Stéphane Coruble, CEO of RTL AdConnect, reflects on how broadcasters and advertisers are adopting a new approach to retain relevancy during the COVID-19 lockdown.
The lockdown has shown that, far from being redundant, traditional media – and especially television – plays an essential role in reassuring people in times of crisis, and keeping them informed, educated and entertained.
Everywhere in Europe, we’ve seen an increase in daily TV consumption, be it live or on catch-up and BVOD platforms. There has been a 38% increase in daily TV watching in France and a 42% rise in Italy and Austria from March 18 to April 14 on the same week last year. Broadcaster video-on-demand (BVOD) services have also seen massive spikes.
TV is special because its core values – education, information, and entertainment – speak to people in times of crisis. It allows people to watch content in a caring, family, environment and recreates social links within the household – something everyone needs right now.
TV personalities are important figures in people’s lives and can bring comfort in troubled times. Broadcasters around Europe are enabling that continued audience connection with new content, production methods and formats.
French TV host Cyril Lignac is now presenting a daily cookery show Tous en Cuisine from his own home, encouraging audiences to cook live with him. In Belgium, a new TV format called Belges à Domicile, on RTL-TVI, helps people to live the lockdown experience more positively, with presenters offering informative and humorous content from home.
In the UK, as part of its mental health campaign, ITV has launched ‘Britain Get Talking’ using ITV’s scale to encourage viewers to reach out to elderly and vulnerable people. ITV is also launching a new four-part drama about life in lockdown, with Oscar-nominated writer Jeff Pope depicting family life after weeks of isolation, featuring actors such as Sheridan Smith and David Threlfall.
Emulating Lady Gaga’s successful One World concert, Rai coordinated an evening of Italian entertainment, including a virtual ballet, with artists performing from their houses to raise funds for Civil Protection, the Italian national body supporting the country’s responses to coronavirus.
In Germany, endurance athlete Joey Kelly is hosting a live-stream of a 24-hour sports challenge from his home, broadcast on RTL and TV Now.
Meanwhile, along with a talent show called Made in Karantén (Made in Quarantine) featuring a panel of celebrities judging homemade videos sent by viewers, RTL Hungary is launching a new reality show with advice and tips for viewers while self-isolating, and a sitcom, called Segítség! Itthon vagyok! (Help! I’m at home!).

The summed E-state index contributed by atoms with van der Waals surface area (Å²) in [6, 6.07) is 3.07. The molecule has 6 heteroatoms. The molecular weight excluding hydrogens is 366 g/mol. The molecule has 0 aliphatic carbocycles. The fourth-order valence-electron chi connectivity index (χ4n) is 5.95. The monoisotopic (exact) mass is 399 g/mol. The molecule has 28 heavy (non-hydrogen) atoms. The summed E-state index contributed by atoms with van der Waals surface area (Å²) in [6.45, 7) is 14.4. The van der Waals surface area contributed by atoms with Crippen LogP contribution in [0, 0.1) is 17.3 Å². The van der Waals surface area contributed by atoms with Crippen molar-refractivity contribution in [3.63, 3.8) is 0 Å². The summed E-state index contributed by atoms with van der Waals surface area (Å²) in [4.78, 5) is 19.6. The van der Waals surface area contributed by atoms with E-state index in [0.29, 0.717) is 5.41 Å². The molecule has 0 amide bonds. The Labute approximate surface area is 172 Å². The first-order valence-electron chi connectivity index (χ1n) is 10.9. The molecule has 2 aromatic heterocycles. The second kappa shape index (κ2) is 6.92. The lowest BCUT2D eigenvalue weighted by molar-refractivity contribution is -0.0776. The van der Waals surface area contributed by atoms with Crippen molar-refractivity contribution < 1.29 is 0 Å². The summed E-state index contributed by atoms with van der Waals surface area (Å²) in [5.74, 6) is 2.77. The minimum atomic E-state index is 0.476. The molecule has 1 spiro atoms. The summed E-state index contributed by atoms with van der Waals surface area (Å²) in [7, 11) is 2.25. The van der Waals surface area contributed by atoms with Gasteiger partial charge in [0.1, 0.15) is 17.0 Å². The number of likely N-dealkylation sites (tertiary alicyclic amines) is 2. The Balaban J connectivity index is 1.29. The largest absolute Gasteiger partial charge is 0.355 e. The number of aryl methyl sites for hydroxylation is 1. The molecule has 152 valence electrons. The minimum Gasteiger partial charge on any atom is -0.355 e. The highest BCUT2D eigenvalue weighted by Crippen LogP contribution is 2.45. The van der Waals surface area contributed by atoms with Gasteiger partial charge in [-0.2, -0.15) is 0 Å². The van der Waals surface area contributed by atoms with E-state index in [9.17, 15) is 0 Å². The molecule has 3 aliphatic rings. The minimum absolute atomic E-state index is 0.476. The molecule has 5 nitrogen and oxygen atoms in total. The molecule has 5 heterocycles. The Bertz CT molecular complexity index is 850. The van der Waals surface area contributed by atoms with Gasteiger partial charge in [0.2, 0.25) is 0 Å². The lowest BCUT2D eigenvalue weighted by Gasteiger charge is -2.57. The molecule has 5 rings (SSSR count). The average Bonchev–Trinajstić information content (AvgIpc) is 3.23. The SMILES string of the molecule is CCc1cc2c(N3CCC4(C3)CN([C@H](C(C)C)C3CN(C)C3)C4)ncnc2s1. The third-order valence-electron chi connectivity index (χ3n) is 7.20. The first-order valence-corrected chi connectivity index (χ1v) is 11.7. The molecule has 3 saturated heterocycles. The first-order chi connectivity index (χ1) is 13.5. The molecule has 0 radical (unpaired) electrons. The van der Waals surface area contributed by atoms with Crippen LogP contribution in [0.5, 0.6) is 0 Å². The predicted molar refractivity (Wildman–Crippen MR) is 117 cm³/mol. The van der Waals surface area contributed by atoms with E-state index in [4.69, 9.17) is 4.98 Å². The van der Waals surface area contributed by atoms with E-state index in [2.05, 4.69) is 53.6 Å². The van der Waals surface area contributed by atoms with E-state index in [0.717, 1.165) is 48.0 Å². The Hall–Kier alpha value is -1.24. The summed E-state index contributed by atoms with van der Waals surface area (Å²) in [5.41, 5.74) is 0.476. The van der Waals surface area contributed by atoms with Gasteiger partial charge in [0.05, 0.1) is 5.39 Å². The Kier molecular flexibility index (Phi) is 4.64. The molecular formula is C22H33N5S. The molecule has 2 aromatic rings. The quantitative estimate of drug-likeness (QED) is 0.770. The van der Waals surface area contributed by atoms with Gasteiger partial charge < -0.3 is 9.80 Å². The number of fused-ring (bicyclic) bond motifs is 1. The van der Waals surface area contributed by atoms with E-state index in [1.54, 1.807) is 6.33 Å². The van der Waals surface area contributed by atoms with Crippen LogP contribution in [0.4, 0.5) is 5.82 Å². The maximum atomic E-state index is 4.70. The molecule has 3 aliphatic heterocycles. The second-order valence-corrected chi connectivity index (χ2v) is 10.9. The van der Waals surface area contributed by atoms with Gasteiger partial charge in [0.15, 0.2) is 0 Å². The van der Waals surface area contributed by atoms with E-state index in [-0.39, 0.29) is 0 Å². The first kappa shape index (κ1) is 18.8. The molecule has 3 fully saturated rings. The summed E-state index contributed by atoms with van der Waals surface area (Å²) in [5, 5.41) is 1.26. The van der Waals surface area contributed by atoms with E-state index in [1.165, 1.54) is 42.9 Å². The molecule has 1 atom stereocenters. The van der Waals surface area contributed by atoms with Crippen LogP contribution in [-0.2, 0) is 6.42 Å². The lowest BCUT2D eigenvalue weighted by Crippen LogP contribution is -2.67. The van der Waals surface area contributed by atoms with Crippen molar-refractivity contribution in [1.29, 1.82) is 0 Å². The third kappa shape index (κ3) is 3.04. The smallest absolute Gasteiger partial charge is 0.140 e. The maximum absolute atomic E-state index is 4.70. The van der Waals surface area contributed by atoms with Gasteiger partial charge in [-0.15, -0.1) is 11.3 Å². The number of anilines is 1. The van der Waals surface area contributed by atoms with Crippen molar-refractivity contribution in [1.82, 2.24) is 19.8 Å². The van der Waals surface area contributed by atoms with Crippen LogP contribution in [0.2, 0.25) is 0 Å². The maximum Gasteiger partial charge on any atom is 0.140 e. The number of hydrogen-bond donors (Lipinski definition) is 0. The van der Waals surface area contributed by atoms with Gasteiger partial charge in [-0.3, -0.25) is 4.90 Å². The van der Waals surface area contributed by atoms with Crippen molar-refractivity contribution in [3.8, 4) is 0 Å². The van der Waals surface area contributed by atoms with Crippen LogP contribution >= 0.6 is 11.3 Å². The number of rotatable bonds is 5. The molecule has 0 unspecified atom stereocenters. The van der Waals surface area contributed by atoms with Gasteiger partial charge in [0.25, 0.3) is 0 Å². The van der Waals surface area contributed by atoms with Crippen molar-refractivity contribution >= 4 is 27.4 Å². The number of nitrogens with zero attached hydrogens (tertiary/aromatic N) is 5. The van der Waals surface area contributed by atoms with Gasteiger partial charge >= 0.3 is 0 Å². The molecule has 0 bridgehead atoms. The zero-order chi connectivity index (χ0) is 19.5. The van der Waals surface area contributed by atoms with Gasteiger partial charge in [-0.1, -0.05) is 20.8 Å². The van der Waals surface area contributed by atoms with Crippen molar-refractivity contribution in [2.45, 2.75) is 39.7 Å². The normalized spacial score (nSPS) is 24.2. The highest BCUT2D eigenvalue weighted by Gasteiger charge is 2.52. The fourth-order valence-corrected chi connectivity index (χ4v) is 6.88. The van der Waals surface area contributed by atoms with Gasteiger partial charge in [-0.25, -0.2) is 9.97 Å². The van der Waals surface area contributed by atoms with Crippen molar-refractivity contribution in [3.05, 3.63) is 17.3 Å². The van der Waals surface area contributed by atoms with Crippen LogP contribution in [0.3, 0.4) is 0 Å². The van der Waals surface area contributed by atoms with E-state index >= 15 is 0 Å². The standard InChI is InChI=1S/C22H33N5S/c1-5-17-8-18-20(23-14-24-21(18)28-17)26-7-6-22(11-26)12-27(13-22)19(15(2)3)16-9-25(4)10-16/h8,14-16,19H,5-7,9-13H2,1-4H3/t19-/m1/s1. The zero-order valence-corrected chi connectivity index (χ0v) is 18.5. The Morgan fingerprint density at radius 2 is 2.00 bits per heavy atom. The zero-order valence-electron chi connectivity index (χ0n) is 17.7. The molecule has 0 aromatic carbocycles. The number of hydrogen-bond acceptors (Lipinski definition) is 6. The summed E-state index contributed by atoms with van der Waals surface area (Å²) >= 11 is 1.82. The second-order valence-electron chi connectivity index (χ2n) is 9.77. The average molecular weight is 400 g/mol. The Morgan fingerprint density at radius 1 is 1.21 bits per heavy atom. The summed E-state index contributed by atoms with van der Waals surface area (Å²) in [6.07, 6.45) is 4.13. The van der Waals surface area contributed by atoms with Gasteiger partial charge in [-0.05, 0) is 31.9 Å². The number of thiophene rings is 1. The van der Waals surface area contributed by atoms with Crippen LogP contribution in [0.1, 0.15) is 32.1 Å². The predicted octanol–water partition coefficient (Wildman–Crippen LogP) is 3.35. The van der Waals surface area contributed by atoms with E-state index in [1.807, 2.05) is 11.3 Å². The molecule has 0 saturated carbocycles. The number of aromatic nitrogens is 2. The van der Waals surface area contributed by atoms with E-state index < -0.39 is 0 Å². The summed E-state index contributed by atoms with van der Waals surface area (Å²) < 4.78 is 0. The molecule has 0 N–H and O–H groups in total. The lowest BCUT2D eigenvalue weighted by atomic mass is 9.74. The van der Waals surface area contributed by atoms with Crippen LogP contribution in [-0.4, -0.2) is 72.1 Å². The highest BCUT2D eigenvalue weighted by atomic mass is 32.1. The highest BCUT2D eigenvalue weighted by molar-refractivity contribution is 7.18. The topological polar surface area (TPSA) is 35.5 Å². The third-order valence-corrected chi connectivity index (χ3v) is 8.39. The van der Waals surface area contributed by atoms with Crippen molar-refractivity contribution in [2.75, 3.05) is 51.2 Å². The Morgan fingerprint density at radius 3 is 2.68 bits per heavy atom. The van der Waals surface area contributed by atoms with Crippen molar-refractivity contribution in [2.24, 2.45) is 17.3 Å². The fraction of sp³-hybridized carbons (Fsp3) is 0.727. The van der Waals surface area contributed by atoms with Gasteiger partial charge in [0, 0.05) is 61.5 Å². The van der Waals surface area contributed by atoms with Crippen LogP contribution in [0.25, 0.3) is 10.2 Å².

Advertisers have a major role to play
Along with broadcasters, advertisers have a big role to play and consumers are actively looking for their demonstrations of support.
There are countless examples all over the world of brands stepping up. Vodafone in Germany is helping out with working from home by doubling data limits for three months, while in France and the UK brands such as Brewdog are using brewing facilities to help tackle the shortage of hand sanitiser.
In Italy, pasta brand Barilla launched a campaign to help people cooking alone, and Netflix has taken a fun approach to encouraging people to stay home by running billboards that show spoilers to some of its hit shows.
As well as grand gestures, brands are making changes to their operations to help ease the strain, such as increasing the returns period for online shoppers, ensuring gift vouchers don’t go out of date and providing discounts for people who have no choice but to risk their health by continuing to work.
We must honour the public’s faith in us
You don’t have to be building ventilators to be doing good. Plenty of brands are making an impact by publicly thanking the staff who are keeping things going, and this will be remembered long after the crisis has passed.
Talking in a reassuring tone and offering a positive perspective is an effective strategy. There’s a shift to ads that provide emotional support and messaging that highlights that we’re all in this together. Vodafone in Italy has taken this approach with its ‘ReadyTogether’ activity, while Nike has run ads in markets including Germany that seem to be the opposite of its ‘Just do it’ positioning, urging people instead to “play inside, play for the world”.
While all communications must be responsible and measured, television programming and advertising has an important role to play by continuing to talk to audiences and tell their stories. People are expecting that from us and it will bring them comfort.
This industry is in a privileged position and we need to reward people’s faith in us.